“To emerge from this [COVID-19] crisis will require an extraordinary effort.” President Cyril Ramaphosa.
The tourism industry we love is not in a good space. As we enter the peak period of the pandemic we are, at the same time, well into the fourth month of little or no business. TERS is ending, borders are not open, insurers are not paying, we cannot travel for leisure between provinces and we are challenged by seeming inconsistencies in what activities can and can’t happen.
And amongst all this we need, together, to mobilise the extraordinary effort it will need to survive in order to sustain as many as possible of the 1.5 million jobs that rely on us, and all the businesses that rely on tourism; the few large, and the 49 000-odd small and medium businesses, across the country, in small and large towns, in rural areas and in cities. These are the lifeblood of this special industry, which welcomes and entertains travellers and the beating heart of communities where this happens – literally putting bread on the table for many millions of South Africans.
We have developed amazing protocols and we can operate across our value chain, mitigating all of the COVID-19 risks. We need to celebrate all of the businesses and their employees out there who are learning and implementing these new ways of operating in order to welcome our visitors, guests and passengers. You are to be saluted.
We need to continue to lobby and work together with our Ministry for the essential easing that will enable us to survive and revive:
- We need to ask for the next step – opening up inter-provincial travel for leisure.
- We need to plan for how to open up our borders as soon as it can be done safely and motivate for this.
- We need more support for employees and businesses: TERS extensions, pressure on insurance companies, and additional funds effectively disbursed.
This is the time to support the associations and the people working tirelessly to address the above. Our Minister also supports this – her first words in the speech last week were: “In line with President’s announcement last week, we are continuing with the effort to reactivate the tourism sector so that we can save businesses and jobs in the sector.”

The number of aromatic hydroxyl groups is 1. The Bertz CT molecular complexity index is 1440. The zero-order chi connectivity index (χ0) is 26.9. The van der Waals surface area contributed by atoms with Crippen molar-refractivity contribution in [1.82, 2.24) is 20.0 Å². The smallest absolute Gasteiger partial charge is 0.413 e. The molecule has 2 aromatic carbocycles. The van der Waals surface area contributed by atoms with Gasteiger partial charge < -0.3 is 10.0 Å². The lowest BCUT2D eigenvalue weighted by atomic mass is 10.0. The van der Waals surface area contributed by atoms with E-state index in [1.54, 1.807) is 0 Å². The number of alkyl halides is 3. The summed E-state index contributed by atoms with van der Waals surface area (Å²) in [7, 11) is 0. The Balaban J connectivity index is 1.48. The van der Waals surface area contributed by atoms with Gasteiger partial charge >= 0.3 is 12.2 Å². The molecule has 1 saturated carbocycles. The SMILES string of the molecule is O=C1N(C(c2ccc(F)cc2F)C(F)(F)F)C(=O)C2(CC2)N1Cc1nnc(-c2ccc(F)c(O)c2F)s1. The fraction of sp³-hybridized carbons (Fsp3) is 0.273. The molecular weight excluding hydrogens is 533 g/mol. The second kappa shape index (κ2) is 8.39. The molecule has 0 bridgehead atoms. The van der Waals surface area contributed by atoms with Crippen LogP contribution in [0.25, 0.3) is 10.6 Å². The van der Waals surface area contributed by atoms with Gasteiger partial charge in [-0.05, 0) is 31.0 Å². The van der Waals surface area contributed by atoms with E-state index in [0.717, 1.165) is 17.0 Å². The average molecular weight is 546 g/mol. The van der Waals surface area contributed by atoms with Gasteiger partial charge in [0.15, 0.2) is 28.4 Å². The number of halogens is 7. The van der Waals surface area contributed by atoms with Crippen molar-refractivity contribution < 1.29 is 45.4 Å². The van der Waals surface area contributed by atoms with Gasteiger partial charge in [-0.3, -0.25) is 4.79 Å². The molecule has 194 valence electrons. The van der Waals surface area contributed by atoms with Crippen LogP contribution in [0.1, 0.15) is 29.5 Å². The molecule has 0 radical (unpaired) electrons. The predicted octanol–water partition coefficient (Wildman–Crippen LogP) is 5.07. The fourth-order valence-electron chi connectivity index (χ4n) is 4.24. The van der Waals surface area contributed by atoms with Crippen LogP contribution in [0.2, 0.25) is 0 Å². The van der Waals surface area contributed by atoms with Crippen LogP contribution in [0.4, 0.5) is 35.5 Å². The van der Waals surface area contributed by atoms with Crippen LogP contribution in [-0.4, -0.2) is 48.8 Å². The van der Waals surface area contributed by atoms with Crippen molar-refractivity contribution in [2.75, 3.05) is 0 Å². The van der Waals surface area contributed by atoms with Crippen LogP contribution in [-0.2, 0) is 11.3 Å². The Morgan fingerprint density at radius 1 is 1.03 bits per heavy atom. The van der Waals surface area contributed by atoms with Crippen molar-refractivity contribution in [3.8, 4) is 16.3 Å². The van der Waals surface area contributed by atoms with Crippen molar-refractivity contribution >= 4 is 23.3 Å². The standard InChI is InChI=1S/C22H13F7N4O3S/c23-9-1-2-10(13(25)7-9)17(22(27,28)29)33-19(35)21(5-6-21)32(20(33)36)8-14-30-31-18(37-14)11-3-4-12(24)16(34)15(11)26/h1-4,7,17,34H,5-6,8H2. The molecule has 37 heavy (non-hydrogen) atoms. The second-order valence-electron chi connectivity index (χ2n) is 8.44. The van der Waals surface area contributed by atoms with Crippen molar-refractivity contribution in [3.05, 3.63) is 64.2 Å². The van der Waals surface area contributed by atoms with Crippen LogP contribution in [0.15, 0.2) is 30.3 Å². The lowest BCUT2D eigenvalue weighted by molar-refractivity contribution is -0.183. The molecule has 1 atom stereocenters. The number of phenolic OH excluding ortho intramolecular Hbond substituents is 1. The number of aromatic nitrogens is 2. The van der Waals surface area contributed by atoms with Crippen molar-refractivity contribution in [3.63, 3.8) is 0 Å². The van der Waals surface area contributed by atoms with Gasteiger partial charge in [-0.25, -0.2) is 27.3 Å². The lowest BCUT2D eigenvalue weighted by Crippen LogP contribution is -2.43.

Moreover – and crucially – we need to move on from any misunderstandings there may be and we need to have confidence in what the regulations say.
The regulations are clear: accommodation (excluding unaccredited and unlicensed accommodation i.e. private home sharing/letting) can operate with no limits or exclusions as to who can stay in it. Other clauses permit travel for leisure, but do not permit travel between provinces. So, within a province, people may travel for leisure and stay in permitted accommodation facilities – Full Stop!
The regulations are only issued by COGTA, and the Ministry or Department of Tourism cannot change the regulations – only COGTA can. Anyone can say anything, but statements do not change the law.
We can welcome the latest Ministry of Tourism directions, which cover, as expected, the ‘how’ of operating within the regulations, just as Ministry of Transport directions cover the ‘how’ of travel that is allowed (i.e. which airports, what capacity for vehicles). The COGTA State of Disaster Regulations enabled Ministers to make directions, but not regulations. We can also welcome our Minister’s official speech last week which also elaborated on the ‘what’ and the ‘how’. It did not include any restriction on travelling and staying in accommodation for leisure.